The goal of the research is to find an enzyme efficient enough to break down huge amounts of PET into its components so it can be remade into plastic bottles; true sustainable recycling so to speak. Other enzymes are already used in industrial applications, such as in the production of biofuels, or biological washing powder. Could scientists build on this knowledge and start using enzymes to clean up our mess? And if everything looks so rosy, why are we not starting to see initial practical applications of this technology?
A Hazardous Optimism
Let’s take a step back and think about what would happen if we used this super enzyme for recycling. Many experts have dismissed the idea of adding the original bacteria or a genetically enhanced version to the environment in order to speed up the degradation of plastic debris. At the moment, they argue, there are too many unknown side effects for the ecosystem. “A full life-cycle assessment would be needed to ensure the technology does not solve one environmental problem—waste—at the expense of others, including additional greenhouse gas emissions,” says Professor Adisa Azapagic from the University of Manchester. Such caution seems sensible—what if these plastic-eating bacteria turn hazardous? The possibility calls into question whether the industrial-scale production of enzymes and genetically modified bacteria is actually a good idea.
While the modified bacteria used in controlled bioreactors are highly contained, spraying PET-eating organisms onto the waste vortex in the oceans would spread them virtually everywhere. The fact that the bacteria have evolved to degrade and consume plastic suggests this material we rely on so heavily may not be as durable as we thought. If more bacteria began eating plastic in the wild, many “durable” products and structures could come under threat. The plastic industry would face the serious challenge of preventing its products from becoming contaminated with hungry microorganisms. Lessons from antibiotics teach us that we are slow to outsmart bacteria.
Additionally, the structure of PETase is very similar to another enzyme that bacteria use to break down cutin, which is the protective coating found on many plants. Since nobody knows how PETase has evolved up to now, the enzyme was tested on polyethylene furandicarboxylate (PEF), a plant-based alternative to PET. The research team from Portmouth discovered that PETase actually works better on PEF than PET. If we invent an enzyme on steroids that is closely related to an enzyme that can break down the protective layer of plants, will those super enzymes develop further and turn against the “environment”?
We should not worry too much about that at the moment. These enzymes are not really present in nature, yet. We would first need to produce the enzyme and then add it to the PET plastic to degrade it. However, if we have gone to the trouble of collecting PET waste, there are far better ways to recycle or dispose of it. Wim Soetaert, head of the Industrial Biotechnology Centre at the University of Ghent suggests that the use of commercially available biodegradable bioplastics would be a better bet. But the true challenge is making sure that plastic waste does not escape into the environment in the first place. That means improving waste-processing infrastructure—not nearly as exciting as plastic-eating bacteria—should be our priority. Almost a third of all plastic packaging escapes collection systems and ends up in nature or clogging up infrastructure.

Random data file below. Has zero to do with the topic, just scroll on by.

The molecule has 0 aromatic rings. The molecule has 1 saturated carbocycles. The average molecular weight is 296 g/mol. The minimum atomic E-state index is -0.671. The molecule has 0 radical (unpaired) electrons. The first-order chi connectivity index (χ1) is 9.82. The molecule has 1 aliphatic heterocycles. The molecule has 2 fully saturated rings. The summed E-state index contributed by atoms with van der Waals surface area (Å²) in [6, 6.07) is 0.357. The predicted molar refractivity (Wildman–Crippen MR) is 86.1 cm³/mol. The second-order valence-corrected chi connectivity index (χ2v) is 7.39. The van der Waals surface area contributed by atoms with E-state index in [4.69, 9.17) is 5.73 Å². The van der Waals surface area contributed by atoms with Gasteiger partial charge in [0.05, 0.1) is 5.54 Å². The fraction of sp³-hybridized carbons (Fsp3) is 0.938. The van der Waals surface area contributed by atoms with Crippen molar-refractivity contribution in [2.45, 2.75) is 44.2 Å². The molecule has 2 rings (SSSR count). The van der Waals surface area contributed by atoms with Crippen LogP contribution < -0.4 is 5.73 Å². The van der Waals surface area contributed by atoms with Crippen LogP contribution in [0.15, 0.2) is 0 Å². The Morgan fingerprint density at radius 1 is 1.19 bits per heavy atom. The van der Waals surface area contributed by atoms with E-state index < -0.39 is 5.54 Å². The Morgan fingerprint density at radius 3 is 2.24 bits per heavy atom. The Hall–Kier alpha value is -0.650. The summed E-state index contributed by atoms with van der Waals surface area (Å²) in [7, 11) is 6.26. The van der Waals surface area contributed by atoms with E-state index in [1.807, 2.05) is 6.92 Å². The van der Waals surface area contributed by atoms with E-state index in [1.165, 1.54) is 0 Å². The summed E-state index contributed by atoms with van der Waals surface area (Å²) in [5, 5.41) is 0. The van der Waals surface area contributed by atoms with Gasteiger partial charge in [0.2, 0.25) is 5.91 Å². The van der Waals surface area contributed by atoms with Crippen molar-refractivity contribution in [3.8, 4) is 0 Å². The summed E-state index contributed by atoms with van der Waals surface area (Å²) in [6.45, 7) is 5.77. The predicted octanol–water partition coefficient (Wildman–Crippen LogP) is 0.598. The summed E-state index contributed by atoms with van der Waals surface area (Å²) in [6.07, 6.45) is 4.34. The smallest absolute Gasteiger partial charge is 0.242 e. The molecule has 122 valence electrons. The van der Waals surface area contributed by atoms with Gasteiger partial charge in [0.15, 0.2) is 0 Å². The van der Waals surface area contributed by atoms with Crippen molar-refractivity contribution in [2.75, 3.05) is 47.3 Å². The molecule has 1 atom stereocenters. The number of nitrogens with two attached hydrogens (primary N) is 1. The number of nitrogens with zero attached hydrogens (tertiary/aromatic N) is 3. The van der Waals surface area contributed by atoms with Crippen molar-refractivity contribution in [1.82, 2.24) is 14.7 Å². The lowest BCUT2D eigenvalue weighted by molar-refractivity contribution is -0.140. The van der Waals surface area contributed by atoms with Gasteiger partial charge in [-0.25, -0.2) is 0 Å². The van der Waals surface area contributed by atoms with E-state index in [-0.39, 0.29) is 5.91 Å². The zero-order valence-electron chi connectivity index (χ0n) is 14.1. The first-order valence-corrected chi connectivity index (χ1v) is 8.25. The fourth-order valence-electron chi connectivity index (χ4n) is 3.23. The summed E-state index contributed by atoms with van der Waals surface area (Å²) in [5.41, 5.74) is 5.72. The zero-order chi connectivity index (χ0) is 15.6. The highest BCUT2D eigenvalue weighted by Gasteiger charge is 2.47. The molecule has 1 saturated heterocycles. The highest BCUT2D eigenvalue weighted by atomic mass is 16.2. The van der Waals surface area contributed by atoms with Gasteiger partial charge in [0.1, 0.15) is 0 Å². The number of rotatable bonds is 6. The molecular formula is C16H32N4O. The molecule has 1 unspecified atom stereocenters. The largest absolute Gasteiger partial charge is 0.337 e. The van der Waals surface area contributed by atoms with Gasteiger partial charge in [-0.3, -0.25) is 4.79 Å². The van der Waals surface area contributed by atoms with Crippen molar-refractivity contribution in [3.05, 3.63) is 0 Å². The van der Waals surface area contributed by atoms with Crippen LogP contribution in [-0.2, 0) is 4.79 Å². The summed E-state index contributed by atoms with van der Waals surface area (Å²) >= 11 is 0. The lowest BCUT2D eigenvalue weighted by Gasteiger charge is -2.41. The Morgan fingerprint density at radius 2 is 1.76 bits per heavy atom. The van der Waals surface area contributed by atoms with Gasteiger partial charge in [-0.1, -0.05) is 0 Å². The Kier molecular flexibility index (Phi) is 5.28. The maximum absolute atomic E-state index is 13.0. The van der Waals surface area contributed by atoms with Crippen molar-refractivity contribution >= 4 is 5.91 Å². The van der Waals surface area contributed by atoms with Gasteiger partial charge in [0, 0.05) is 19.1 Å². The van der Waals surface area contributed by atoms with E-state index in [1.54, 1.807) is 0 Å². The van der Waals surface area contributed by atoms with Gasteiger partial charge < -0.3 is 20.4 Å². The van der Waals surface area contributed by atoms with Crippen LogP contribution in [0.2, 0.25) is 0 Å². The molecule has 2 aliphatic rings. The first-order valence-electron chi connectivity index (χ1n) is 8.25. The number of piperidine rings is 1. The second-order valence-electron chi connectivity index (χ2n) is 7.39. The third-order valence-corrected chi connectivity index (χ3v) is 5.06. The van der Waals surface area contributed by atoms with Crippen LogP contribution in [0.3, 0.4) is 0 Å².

This recent study could mistakenly lead many to believe that the danger of plastic pollution can be and is being solved. The fact is, plastic consumption is not declining. In 2000, 300 billion plastic drinking bottles were bought. If policymakers do not impose further bans on single use plastics, this number is expected to increase to 583.3 billion by 2021. Therefore, instead of actively choosing to change our consumption patterns and lifestyles, many might actually interpret these studies as justifying our continued consumption of plastics.
We all know there is no single, simple technical fix for this highly complex topic. However, there is a desperate need to change recycling and consumption systems on a wide scale; reducing the volume of throwaway plastic packaging and making sure plastic is collected and separated effectively. The scientists who work on plastic-eating bacteria are taking their responsibility seriously and providing hope in a desperate situation. Putting all pros and cons aside, an enzyme alone cannot clean up the complex, unjust, and widespread legacy of plastic pollution that we have already created, but it is a sign of hope in the struggle against hazardous plastic waste pollution.